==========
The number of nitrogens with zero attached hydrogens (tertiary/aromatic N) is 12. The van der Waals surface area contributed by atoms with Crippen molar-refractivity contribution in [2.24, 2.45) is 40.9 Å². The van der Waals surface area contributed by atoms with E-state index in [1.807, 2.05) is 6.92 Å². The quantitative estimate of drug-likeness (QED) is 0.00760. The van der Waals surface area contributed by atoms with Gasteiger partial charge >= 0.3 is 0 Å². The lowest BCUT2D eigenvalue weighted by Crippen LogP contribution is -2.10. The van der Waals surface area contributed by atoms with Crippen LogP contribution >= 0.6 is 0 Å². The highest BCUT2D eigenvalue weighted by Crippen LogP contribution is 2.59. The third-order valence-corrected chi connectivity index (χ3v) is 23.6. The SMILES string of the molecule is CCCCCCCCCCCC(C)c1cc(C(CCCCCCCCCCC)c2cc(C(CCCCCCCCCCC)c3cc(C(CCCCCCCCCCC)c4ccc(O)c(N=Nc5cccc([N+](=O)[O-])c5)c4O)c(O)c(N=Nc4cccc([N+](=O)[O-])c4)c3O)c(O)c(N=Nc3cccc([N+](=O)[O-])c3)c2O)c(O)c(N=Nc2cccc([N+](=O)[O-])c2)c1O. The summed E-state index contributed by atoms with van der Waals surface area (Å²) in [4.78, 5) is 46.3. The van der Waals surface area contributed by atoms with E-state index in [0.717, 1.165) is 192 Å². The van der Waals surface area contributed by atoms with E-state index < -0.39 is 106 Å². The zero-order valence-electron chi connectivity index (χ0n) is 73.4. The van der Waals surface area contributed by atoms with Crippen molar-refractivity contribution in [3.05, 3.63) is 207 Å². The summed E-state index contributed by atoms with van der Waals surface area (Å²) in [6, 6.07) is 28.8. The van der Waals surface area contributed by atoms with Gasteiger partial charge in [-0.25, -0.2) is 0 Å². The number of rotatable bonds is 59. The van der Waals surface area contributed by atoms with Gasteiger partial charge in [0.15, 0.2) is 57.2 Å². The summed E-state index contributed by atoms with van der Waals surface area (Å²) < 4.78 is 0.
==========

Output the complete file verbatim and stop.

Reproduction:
The number of nitrogens with zero attached hydrogens (tertiary/aromatic N) is 12. The van der Waals surface area contributed by atoms with Crippen molar-refractivity contribution in [2.24, 2.45) is 40.9 Å². The van der Waals surface area contributed by atoms with E-state index in [1.807, 2.05) is 6.92 Å². The quantitative estimate of drug-likeness (QED) is 0.00760. The van der Waals surface area contributed by atoms with Gasteiger partial charge >= 0.3 is 0 Å². The lowest BCUT2D eigenvalue weighted by Crippen LogP contribution is -2.10. The van der Waals surface area contributed by atoms with Crippen LogP contribution >= 0.6 is 0 Å². The highest BCUT2D eigenvalue weighted by Crippen LogP contribution is 2.59. The third-order valence-corrected chi connectivity index (χ3v) is 23.6. The SMILES string of the molecule is CCCCCCCCCCCC(C)c1cc(C(CCCCCCCCCCC)c2cc(C(CCCCCCCCCCC)c3cc(C(CCCCCCCCCCC)c4ccc(O)c(N=Nc5cccc([N+](=O)[O-])c5)c4O)c(O)c(N=Nc4cccc([N+](=O)[O-])c4)c3O)c(O)c(N=Nc3cccc([N+](=O)[O-])c3)c2O)c(O)c(N=Nc2cccc([N+](=O)[O-])c2)c1O. The summed E-state index contributed by atoms with van der Waals surface area (Å²) in [4.78, 5) is 46.3. The van der Waals surface area contributed by atoms with E-state index in [0.717, 1.165) is 192 Å². The van der Waals surface area contributed by atoms with E-state index < -0.39 is 106 Å². The zero-order valence-electron chi connectivity index (χ0n) is 73.4. The van der Waals surface area contributed by atoms with Crippen molar-refractivity contribution in [3.05, 3.63) is 207 Å². The summed E-state index contributed by atoms with van der Waals surface area (Å²) in [6, 6.07) is 28.8. The van der Waals surface area contributed by atoms with Gasteiger partial charge in [-0.25, -0.2) is 0 Å². The number of rotatable bonds is 59. The van der Waals surface area contributed by atoms with Gasteiger partial charge in [0.15, 0.2) is 57.2 Å². The summed E-state index contributed by atoms with van der Waals surface area (Å²) < 4.78 is 0.